The ‘$40 Per Paycheck’ and Other Payroll Tax Cut Fibs
March 2, 2012 - 12:29 am
On February 14, the White House blog trumpeted how “The President was joined by Americans who have shared what $40 a paycheck means to them, and who would be affected if Congress doesn’t act.” There is virtually no chance that everyone pictured at the gathering is really receiving $40 more in each paycheck as a result of the cut.
Even administration officials can’t keep their story straight — or they are deliberately allowing distortions which create an exaggerated impression of the tax cut’s impact to appear. White House spokesman Jay Carney has twice claimed that the cut involves “$40 a week.” A White House sob stories blog post contains at least three entries showing that some respondents undoubtedly thought that $40 a week was the amount at stake:
- “$40 a week, quite simply, is the difference between my son having what he needs and not having what he needs.”
- “We can’t afford to lose $40.00 a week.”
- “It’s simple. $40/week is over $2,000.00 per year which low income families need to provide housing, rent, food and necessities for their children, especially those who are in school in rural areas.”
Over two dozen of the entries refer to how $40 would help pay for gas. It turns out that for many two-car families, the tax cut won’t even pay for the increase in the price of gas since Christmas.
Not that it’s particularly difficult, but the press has also been fooled. At ABC’s Political Punch blog, Mary Bruce touted Obama’s “victory lap” after the related bill’s recent passage, and wrote that the tax cut “will help middle-class Americans by providing an extra $40 a week in their paychecks.” Anna Fifield at the Financial Times also bit. David Espo at the Associated Press did a Certs imitation (two errors in one sentence) when he wrote that the cut means “an extra $20 a week in the average American paycheck.” No, David. With the multiplicity of pay frequencies, there is no such thing as an “average American paycheck.” Also, gross pay per week in the “average paycheck” is almost $900, leading to a tax cut of roughly $18 per week; the median is $718, a cut of a bit more than $14.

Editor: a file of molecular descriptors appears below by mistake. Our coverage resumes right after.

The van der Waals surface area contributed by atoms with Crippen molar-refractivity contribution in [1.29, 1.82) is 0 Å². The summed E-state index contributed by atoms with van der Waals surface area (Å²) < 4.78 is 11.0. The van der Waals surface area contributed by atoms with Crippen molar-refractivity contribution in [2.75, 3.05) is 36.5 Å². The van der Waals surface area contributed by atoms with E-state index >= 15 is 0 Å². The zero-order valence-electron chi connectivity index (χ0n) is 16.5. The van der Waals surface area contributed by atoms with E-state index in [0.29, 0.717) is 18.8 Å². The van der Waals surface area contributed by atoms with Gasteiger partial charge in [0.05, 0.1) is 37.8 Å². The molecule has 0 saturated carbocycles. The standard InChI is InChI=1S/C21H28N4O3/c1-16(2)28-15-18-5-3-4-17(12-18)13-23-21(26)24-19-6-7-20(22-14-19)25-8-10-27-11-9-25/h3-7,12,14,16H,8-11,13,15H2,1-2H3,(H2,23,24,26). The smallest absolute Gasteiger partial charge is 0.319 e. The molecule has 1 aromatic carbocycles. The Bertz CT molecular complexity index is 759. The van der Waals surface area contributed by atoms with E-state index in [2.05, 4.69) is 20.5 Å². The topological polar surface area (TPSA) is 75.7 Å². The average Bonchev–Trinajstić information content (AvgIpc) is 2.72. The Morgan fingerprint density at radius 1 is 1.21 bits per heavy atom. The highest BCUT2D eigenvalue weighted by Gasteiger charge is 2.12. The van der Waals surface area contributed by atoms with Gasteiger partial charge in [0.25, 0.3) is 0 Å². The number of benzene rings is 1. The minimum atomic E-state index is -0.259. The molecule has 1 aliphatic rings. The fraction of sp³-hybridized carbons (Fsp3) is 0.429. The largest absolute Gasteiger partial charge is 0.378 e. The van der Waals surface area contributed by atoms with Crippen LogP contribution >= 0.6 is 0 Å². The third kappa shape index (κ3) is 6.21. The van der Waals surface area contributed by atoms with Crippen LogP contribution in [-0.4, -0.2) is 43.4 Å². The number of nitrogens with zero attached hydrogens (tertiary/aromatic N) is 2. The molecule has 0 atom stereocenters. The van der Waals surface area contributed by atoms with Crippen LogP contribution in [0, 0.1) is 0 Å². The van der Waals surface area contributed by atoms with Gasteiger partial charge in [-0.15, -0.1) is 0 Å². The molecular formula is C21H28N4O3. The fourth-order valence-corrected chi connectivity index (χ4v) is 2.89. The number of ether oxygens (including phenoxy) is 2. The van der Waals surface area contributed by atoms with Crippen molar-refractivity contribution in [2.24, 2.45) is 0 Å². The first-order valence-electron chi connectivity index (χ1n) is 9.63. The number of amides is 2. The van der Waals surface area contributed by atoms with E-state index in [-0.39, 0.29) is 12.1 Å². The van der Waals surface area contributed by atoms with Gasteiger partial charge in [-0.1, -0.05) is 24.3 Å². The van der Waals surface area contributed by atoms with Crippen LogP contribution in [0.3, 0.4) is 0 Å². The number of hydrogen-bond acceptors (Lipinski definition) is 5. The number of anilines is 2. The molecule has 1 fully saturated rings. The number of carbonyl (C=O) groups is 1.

For all the huffing and puffing, this particular propaganda effort probably won’t have much impact on public opinion. When the National Credit Counseling Foundation asked people what they did with their tax cut last year, “Two-thirds said they didn’t even realize their paychecks were larger.”
The administration’s actions, with the unfortunate acquiescence of House and Senate Republicans, are hardly consequence-free. For a second consecutive calendar year, the federal government’s budget deficit will be over $100 billion higher than it otherwise would have been because of a tax cut built on viral lies which will stimulate nothing but the rise in the debt burden future generations will inherit.